|Judgments - Regina v. Secretary of State For The Home Department, Ex Parte Daly
21. In Ex p Main  QB 349 and again in the present case, the Court of Appeal held that the policy represented the minimum intrusion into the rights of prisoners consistent with the need to maintain security, order and discipline in prisons. That is a conclusion which I respect but cannot share. In my opinion the policy provides for a degree of intrusion into the privileged legal correspondence of prisoners which is greater than is justified by the objectives the policy is intended to serve, and so violates the common law rights of prisoners. Section 47(1) of the 1952 Act does not authorise such excessive intrusion, and the Home Secretary accordingly had no power to lay down or implement the policy in its present form. I would accordingly declare paragraphs 17.69 to 17.74 of the Security Manual to be unlawful and void in so far as they provide that prisoners must always be absent when privileged legal correspondence held by them in their cells is examined by prison officers.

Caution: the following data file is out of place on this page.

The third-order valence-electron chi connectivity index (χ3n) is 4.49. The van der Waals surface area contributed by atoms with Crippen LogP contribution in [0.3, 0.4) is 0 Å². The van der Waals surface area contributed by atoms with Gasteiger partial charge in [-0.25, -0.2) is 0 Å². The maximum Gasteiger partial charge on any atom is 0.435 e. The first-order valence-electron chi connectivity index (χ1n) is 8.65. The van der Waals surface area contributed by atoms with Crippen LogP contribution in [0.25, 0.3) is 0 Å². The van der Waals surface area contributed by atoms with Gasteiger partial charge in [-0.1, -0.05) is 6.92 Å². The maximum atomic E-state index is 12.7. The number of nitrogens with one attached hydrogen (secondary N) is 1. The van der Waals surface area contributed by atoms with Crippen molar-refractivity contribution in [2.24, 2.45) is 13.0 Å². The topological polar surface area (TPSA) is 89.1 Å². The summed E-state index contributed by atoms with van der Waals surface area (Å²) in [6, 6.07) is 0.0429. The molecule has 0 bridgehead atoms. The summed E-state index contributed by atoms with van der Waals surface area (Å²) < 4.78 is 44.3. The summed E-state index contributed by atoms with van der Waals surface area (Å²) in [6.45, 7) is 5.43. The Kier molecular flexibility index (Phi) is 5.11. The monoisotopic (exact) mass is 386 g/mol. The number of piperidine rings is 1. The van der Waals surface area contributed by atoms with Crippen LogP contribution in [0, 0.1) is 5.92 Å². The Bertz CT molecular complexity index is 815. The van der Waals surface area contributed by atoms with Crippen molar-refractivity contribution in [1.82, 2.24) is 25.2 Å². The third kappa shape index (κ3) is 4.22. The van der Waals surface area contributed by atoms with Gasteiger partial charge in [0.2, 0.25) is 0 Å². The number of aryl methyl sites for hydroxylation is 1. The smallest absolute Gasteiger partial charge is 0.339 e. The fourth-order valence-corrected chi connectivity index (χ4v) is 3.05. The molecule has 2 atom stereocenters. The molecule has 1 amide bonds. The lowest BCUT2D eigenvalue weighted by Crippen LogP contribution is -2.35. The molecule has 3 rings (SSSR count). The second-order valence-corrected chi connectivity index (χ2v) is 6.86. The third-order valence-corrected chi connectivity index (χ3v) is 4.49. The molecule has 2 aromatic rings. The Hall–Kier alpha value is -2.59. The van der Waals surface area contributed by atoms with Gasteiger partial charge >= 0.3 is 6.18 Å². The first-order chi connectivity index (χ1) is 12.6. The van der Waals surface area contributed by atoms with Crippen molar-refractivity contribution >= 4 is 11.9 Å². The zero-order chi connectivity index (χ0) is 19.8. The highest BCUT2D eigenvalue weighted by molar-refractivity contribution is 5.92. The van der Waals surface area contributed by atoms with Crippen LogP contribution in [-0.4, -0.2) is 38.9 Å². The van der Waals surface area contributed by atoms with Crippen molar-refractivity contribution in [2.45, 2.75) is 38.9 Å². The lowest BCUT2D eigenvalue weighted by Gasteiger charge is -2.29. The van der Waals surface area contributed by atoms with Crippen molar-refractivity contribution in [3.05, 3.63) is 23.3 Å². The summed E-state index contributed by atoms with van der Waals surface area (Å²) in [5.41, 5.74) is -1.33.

22. Although, in response to a request by the House during argument, counsel for Mr Daly proffered a draft rule which might be adopted to govern the searching of privileged legal correspondence, it would be inappropriate for the House to attempt to formulate or approve the terms of such a rule, which would call for careful consideration and consultation before it was finalised. It is enough to indicate that any rule should provide for a general right for prisoners to be present when privileged legal correspondence is examined, and in practice this will probably mean any legal documentation to avoid time-wasting debate about which documents are privileged and which are not. But the rule must provide for the exclusion of the prisoner while the examination takes place if there is or is reasonably believed to be good cause for excluding him to safeguard the efficacy of the search, and the rule must permit the prison authorities to respond to sudden operational emergencies or urgent intelligence.